Depot Park is a gem, a popular open space with parking, restrooms, walking and biking trails (about 1 mile), 1.2 acre playground, splash pad, lakes and a wetland with many birds. It was developed on the old rail yard at the Historic Gainesville Train Depot - now restored, today it houses a convenience store, beer and wine garden, snacks and food. The Cade Museum for Creativity and Invention at the park offers exhibits in different areas of science, invention and creativity, as well as hands-on programming for children. Depot Park also serves as a connector point to the Gainesville-Hawthorne State Trail. The park's trails loop around the wetland at the south end of the park, which provides a stormwater management system for downtown.
About the Depot: Part of the building dates from about 1860, the only remaining Civil War railroad depot from the Florida Railroad line (Fernandina Beach to Cedar Key) and one of just three surviving depots in Florida built before the start of the war (the others are located on the Pensacola & Georgia Railroad line). The Gainesville Depot is listed on the U.S. National Register of Historic Places.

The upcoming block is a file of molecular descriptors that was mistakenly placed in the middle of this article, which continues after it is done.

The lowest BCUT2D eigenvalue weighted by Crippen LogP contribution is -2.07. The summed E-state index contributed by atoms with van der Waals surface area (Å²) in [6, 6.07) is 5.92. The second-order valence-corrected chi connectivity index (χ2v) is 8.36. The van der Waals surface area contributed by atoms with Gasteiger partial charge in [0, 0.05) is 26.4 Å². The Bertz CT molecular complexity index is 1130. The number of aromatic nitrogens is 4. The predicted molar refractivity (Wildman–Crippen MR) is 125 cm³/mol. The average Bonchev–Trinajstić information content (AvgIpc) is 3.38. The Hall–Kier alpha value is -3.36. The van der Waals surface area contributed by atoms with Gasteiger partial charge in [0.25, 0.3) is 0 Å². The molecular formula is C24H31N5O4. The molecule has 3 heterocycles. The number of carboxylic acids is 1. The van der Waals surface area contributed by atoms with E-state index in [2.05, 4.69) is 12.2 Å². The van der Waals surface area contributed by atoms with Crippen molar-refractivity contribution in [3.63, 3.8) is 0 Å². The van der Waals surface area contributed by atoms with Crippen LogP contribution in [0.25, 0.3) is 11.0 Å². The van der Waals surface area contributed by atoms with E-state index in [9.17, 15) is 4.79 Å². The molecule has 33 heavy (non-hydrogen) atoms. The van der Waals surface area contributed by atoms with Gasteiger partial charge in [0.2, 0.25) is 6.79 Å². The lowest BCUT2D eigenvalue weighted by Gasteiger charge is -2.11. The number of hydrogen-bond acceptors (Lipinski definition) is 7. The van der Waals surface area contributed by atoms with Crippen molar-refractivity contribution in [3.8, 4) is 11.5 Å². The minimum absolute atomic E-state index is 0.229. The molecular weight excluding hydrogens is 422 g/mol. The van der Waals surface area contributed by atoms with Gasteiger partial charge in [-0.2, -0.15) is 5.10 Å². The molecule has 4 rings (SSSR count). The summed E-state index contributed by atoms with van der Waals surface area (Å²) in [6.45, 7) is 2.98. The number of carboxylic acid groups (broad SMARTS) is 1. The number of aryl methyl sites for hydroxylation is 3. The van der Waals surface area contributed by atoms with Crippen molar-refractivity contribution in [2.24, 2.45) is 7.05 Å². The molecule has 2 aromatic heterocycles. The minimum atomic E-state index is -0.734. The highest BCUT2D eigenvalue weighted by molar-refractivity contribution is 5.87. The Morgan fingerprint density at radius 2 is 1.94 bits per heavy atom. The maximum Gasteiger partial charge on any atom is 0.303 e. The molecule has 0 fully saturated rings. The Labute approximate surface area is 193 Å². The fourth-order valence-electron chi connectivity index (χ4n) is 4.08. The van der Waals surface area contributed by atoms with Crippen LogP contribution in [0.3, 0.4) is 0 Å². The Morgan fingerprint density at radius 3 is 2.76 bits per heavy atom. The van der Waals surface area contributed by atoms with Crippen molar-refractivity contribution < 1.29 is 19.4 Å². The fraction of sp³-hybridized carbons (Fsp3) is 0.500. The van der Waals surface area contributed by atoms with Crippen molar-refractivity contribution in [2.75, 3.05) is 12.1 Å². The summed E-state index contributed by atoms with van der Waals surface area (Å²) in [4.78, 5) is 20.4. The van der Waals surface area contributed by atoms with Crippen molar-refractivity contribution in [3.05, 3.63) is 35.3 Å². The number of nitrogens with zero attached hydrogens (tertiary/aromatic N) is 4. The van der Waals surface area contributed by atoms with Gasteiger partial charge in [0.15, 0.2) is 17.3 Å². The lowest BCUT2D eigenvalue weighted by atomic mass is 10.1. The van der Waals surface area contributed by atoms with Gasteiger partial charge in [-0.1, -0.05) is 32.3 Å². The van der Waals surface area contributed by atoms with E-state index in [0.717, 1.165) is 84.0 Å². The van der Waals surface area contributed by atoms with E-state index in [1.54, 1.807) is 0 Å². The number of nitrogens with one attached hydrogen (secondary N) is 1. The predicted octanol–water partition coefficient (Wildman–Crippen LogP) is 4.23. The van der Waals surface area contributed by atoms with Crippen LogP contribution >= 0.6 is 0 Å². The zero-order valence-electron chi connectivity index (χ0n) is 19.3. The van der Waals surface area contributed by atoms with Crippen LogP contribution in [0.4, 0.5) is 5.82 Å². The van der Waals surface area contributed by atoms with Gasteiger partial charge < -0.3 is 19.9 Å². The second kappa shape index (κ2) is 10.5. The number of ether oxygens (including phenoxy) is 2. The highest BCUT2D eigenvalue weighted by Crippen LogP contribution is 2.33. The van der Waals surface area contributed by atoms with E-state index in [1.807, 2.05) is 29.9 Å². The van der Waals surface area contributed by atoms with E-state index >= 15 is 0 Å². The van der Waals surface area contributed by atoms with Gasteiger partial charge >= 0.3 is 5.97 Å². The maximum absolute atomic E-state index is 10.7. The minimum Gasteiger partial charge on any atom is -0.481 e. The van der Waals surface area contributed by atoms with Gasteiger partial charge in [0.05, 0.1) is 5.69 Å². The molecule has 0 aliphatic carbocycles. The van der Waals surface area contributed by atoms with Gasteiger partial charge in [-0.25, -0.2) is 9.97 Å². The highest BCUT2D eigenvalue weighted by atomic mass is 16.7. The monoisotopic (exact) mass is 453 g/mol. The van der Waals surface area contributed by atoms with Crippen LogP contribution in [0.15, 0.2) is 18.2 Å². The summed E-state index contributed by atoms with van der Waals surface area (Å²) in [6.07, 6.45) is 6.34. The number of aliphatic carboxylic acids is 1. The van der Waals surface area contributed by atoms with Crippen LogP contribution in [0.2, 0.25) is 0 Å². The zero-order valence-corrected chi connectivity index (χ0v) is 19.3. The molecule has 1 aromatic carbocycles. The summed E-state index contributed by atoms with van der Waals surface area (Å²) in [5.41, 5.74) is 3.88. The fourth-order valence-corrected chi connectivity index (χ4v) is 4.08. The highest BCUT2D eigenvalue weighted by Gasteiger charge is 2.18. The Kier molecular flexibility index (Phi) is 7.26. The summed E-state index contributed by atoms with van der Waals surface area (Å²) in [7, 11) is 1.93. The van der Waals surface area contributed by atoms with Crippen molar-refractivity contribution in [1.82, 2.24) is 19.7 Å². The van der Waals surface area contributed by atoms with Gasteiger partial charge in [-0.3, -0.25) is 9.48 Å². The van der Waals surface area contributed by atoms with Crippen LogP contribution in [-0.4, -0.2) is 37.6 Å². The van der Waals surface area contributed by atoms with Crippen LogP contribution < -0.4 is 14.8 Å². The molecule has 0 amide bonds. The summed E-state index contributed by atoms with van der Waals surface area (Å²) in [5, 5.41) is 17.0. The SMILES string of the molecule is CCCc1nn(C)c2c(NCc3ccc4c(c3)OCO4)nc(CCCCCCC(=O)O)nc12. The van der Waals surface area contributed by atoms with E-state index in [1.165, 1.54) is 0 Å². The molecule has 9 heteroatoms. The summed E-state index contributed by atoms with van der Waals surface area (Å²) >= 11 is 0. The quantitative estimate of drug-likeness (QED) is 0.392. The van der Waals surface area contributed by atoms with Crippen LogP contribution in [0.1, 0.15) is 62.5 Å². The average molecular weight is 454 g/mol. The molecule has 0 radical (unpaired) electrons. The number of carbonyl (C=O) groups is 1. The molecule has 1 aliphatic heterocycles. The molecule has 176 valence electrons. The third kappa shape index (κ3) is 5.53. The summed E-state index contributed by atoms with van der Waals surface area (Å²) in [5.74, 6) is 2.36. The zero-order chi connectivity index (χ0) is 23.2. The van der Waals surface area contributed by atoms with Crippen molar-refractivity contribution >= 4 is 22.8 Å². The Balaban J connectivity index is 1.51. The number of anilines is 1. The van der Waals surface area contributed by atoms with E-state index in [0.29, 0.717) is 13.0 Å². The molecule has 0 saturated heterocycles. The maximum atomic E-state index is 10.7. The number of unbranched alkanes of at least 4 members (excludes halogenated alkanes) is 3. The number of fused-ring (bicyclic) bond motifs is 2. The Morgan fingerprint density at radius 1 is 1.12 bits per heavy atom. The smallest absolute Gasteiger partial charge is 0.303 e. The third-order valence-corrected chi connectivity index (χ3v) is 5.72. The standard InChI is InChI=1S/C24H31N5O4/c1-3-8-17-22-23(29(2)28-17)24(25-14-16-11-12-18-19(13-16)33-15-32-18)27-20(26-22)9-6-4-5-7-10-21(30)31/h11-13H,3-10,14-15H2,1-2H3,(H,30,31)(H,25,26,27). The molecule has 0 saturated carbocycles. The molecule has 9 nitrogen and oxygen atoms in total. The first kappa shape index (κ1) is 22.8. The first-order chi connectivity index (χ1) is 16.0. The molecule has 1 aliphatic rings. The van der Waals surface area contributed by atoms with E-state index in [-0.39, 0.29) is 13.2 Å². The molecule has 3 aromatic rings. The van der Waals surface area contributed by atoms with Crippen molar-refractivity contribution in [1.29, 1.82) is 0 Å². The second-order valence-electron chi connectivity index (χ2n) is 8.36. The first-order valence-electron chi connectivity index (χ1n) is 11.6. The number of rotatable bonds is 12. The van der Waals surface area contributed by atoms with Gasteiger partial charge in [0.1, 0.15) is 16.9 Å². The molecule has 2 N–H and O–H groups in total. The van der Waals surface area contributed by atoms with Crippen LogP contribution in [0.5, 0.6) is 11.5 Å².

Exiting Depot Park at SW 4th St., the trail crosses to the north side of Depot Ave. It runs alongside Depot Ave. through an industrial area to SE 7th St., then cuts away from the road and runs through Springhill Neighborhood Park, a quieter, shaded area. We did see some homeless here, but no one bothered us. There are several road crossings. After passing SE 2nd Ave., the trail draws closer to SE 11th St., then ends at E. University Ave. This is a big, busy intersection. The Waldo Road Greenway continues across the road, be extremely careful crossing.